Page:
Researchers have several theories about why a night without sleep can alleviate depression. Many believe that during sleep a hormone or other chemical substance might be produced or released in the brains of some people and that it intensifies depression.

When they awaken, many depressed people are at their worst, but they generally improve as the day goes on. This suggests that during the day, some chemical associated with depression is broken down by the body and eliminated. That would help explain why simply being awake tends to help patients with their symptoms.

Studies of patients' napping lend support to the theory. Researchers have wondered what can account for the massive mood swings many patients have after only a very short nap. The answer may lie in the idea that sleep causes the release of some chemical that heightens the depression or brings it on.

Although scientists have not pinned down a likely chemical suspect, several hormones such as growth hormone and cortisol are known to be released during sleep and consumed during the waking hours, a pattern that fits the cycle although there is nothing otherwise to implicate them yet.

Another theory suggests that depressed people are somehow unable to regulate their sleep properly. In a world without undue time pressures or alarm clocks, most people simply wake up when their own internal timing mechanism tells them they have had enough sleep.

But depressed people may have the equivalent of a timing mechanism that operates like a broken gas gauge that points to empty when the tank is really full.

Researchers are also beginning to examine the relationship between body temperature, sleep deprivation and depression.

When normal volunteers sleep heated by electric blankets, they produce very little of the thyroid hormone TSH, which many scientists believe helps regulate depression and mood.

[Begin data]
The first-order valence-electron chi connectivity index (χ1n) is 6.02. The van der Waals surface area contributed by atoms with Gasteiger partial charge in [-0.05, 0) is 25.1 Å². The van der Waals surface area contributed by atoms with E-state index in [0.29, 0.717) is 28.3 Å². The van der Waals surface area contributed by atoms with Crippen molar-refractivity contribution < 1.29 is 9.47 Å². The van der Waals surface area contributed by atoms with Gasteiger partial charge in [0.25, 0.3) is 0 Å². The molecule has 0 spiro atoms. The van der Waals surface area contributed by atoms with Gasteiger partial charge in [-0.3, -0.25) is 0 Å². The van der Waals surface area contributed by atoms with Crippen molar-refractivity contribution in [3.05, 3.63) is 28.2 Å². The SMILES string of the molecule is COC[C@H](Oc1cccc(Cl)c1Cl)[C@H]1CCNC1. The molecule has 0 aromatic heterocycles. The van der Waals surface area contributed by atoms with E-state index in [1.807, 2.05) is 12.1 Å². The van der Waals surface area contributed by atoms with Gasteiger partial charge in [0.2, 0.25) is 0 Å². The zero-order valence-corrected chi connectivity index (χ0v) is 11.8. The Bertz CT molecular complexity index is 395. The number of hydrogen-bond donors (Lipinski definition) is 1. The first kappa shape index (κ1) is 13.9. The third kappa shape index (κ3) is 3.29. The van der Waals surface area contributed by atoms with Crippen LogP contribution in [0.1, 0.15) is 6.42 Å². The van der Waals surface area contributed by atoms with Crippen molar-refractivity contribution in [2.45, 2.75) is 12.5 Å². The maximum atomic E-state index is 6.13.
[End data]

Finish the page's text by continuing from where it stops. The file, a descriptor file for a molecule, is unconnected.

This led Wehr and his colleagues to conclude that many of the effects of sleep deprivation are identical to those of lack of body heat.

"When you fall asleep you sweat more and your temperature rises, your TSH levels fall and so do your metabolic heat production levels," said Wehr. "All this is the same as if you got into a hot bath."

Possible Link With Heat

That has made researchers wonder whether they could modify the effects of sleep deprivation by changing the heat to which patients are exposed.

In an experiment still underway at the National Institute of Mental Health, 12 depressed patients were deprived of sleep on at least two occasions. They spent one night in a hot, humid room, and then they spent a night in a cool, dry room.

Most patients did much better in the cool room, bolstering the theory that the heat-like properties of sleep may be partly responsible for depression.

Wehr concluded his presentation with a compelling, though hardly scientific, piece of evidence drawn from author William Styron's recent description of what depression feels like to him.

"Depression takes on the quality of physical pain," Styron wrote earlier this year in Vanity Fair. "Despair comes to resemble the diabolical discomfort of being imprisoned in a fiercely overheated room."

Styron went on to describe how one night as he was awake planning his suicide, the furnace in his house failed. It was bitterly cold, and at about 2 or 3 a.m. as the cold spread across the house, he suddenly felt better.

"Somehow," Wehr said, "in his intuitive way he seems to have latched on to all the elements of these experiments."